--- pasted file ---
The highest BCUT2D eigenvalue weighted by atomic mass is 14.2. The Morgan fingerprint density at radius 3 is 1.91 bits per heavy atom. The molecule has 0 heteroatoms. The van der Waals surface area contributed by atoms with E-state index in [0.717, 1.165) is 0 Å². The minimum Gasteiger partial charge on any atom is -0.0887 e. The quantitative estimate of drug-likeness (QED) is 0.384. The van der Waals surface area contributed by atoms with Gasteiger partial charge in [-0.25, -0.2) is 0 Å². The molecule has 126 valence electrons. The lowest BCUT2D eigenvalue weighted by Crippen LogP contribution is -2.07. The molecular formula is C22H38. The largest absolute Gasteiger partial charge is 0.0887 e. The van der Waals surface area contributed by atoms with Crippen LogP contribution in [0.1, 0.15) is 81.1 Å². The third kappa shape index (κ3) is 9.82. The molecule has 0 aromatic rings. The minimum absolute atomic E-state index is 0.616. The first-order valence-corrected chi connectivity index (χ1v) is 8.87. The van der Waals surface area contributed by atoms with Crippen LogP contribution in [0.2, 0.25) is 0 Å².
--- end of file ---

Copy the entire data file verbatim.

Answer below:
The highest BCUT2D eigenvalue weighted by atomic mass is 14.2. The Morgan fingerprint density at radius 3 is 1.91 bits per heavy atom. The molecule has 0 heteroatoms. The van der Waals surface area contributed by atoms with E-state index in [0.717, 1.165) is 0 Å². The minimum Gasteiger partial charge on any atom is -0.0887 e. The quantitative estimate of drug-likeness (QED) is 0.384. The van der Waals surface area contributed by atoms with Gasteiger partial charge in [-0.25, -0.2) is 0 Å². The molecule has 126 valence electrons. The lowest BCUT2D eigenvalue weighted by Crippen LogP contribution is -2.07. The molecular formula is C22H38. The largest absolute Gasteiger partial charge is 0.0887 e. The van der Waals surface area contributed by atoms with Crippen LogP contribution in [0.1, 0.15) is 81.1 Å². The third kappa shape index (κ3) is 9.82. The molecule has 0 aromatic rings. The minimum absolute atomic E-state index is 0.616. The first-order valence-corrected chi connectivity index (χ1v) is 8.87. The van der Waals surface area contributed by atoms with Crippen LogP contribution in [0.2, 0.25) is 0 Å².